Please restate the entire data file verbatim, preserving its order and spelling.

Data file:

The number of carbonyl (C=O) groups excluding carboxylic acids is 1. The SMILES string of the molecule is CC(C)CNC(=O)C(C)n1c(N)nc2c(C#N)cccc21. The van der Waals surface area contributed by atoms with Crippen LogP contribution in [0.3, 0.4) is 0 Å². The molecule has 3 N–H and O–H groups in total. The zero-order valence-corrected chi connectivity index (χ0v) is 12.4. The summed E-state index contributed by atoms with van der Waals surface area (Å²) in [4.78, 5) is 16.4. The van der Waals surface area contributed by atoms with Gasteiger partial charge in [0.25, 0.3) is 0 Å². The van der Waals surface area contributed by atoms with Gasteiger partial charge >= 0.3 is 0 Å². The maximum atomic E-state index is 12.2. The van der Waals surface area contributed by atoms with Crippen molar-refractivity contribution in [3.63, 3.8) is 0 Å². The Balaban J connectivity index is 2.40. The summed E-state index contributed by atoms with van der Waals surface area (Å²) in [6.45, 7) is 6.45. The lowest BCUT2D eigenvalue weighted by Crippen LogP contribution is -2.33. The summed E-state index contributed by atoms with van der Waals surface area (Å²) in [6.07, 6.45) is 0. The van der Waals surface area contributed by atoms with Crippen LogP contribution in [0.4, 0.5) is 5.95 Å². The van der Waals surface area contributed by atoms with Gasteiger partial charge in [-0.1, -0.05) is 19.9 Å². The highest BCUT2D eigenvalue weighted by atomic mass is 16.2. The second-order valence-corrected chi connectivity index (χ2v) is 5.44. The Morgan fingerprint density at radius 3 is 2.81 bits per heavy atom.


The number of carbonyl (C=O) groups excluding carboxylic acids is 1. The SMILES string of the molecule is CC(C)CNC(=O)C(C)n1c(N)nc2c(C#N)cccc21. The van der Waals surface area contributed by atoms with Crippen LogP contribution in [0.3, 0.4) is 0 Å². The molecule has 3 N–H and O–H groups in total. The zero-order valence-corrected chi connectivity index (χ0v) is 12.4. The summed E-state index contributed by atoms with van der Waals surface area (Å²) in [4.78, 5) is 16.4. The van der Waals surface area contributed by atoms with Gasteiger partial charge in [0.25, 0.3) is 0 Å². The van der Waals surface area contributed by atoms with Gasteiger partial charge >= 0.3 is 0 Å². The maximum atomic E-state index is 12.2. The van der Waals surface area contributed by atoms with Crippen molar-refractivity contribution in [3.63, 3.8) is 0 Å². The Balaban J connectivity index is 2.40. The summed E-state index contributed by atoms with van der Waals surface area (Å²) in [6.45, 7) is 6.45. The lowest BCUT2D eigenvalue weighted by Crippen LogP contribution is -2.33. The summed E-state index contributed by atoms with van der Waals surface area (Å²) in [6.07, 6.45) is 0. The van der Waals surface area contributed by atoms with Crippen LogP contribution in [0.4, 0.5) is 5.95 Å². The van der Waals surface area contributed by atoms with Gasteiger partial charge in [-0.1, -0.05) is 19.9 Å². The highest BCUT2D eigenvalue weighted by atomic mass is 16.2. The second-order valence-corrected chi connectivity index (χ2v) is 5.44. The Morgan fingerprint density at radius 3 is 2.81 bits per heavy atom.